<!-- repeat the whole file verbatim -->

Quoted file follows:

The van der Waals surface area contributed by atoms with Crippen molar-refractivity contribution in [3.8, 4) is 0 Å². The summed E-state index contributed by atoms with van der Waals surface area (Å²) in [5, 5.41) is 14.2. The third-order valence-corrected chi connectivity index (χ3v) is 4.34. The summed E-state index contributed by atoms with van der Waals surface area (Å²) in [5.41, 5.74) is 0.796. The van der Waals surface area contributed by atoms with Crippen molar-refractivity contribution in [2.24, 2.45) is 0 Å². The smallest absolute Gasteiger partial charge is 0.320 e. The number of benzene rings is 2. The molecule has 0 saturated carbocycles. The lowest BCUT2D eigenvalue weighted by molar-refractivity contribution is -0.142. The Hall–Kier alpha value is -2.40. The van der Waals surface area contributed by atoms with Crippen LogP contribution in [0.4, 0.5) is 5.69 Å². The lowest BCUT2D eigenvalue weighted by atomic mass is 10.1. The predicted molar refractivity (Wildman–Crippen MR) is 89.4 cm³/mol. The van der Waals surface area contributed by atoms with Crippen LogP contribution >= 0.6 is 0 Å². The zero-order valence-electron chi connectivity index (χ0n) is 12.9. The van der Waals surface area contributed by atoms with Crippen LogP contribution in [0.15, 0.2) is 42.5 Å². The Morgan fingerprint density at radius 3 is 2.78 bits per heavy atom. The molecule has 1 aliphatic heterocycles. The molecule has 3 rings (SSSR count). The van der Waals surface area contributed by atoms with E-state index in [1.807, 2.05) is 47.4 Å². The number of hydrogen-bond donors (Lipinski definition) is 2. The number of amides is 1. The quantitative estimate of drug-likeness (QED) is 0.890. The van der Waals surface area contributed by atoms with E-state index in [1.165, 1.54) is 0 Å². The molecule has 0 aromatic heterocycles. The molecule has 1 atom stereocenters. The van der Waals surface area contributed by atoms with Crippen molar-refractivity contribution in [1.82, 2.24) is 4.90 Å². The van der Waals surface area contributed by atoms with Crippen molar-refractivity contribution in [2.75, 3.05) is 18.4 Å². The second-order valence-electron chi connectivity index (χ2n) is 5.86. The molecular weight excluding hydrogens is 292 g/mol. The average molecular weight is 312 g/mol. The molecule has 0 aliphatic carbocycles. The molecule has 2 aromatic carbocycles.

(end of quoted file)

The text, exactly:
The van der Waals surface area contributed by atoms with Crippen molar-refractivity contribution in [3.8, 4) is 0 Å². The summed E-state index contributed by atoms with van der Waals surface area (Å²) in [5, 5.41) is 14.2. The third-order valence-corrected chi connectivity index (χ3v) is 4.34. The summed E-state index contributed by atoms with van der Waals surface area (Å²) in [5.41, 5.74) is 0.796. The van der Waals surface area contributed by atoms with Crippen molar-refractivity contribution in [2.24, 2.45) is 0 Å². The smallest absolute Gasteiger partial charge is 0.320 e. The number of benzene rings is 2. The molecule has 0 saturated carbocycles. The lowest BCUT2D eigenvalue weighted by molar-refractivity contribution is -0.142. The Hall–Kier alpha value is -2.40. The van der Waals surface area contributed by atoms with Crippen LogP contribution in [0.4, 0.5) is 5.69 Å². The lowest BCUT2D eigenvalue weighted by atomic mass is 10.1. The predicted molar refractivity (Wildman–Crippen MR) is 89.4 cm³/mol. The van der Waals surface area contributed by atoms with Crippen LogP contribution >= 0.6 is 0 Å². The zero-order valence-electron chi connectivity index (χ0n) is 12.9. The van der Waals surface area contributed by atoms with Crippen LogP contribution in [0.15, 0.2) is 42.5 Å². The Morgan fingerprint density at radius 3 is 2.78 bits per heavy atom. The molecule has 1 aliphatic heterocycles. The molecule has 3 rings (SSSR count). The van der Waals surface area contributed by atoms with E-state index in [1.807, 2.05) is 47.4 Å². The number of hydrogen-bond donors (Lipinski definition) is 2. The number of amides is 1. The quantitative estimate of drug-likeness (QED) is 0.890. The van der Waals surface area contributed by atoms with E-state index in [1.165, 1.54) is 0 Å². The molecule has 0 aromatic heterocycles. The molecule has 1 atom stereocenters. The van der Waals surface area contributed by atoms with Crippen molar-refractivity contribution in [1.82, 2.24) is 4.90 Å². The van der Waals surface area contributed by atoms with Crippen molar-refractivity contribution in [2.75, 3.05) is 18.4 Å². The second-order valence-electron chi connectivity index (χ2n) is 5.86. The molecular weight excluding hydrogens is 292 g/mol. The average molecular weight is 312 g/mol. The molecule has 0 aliphatic carbocycles. The molecule has 2 aromatic carbocycles.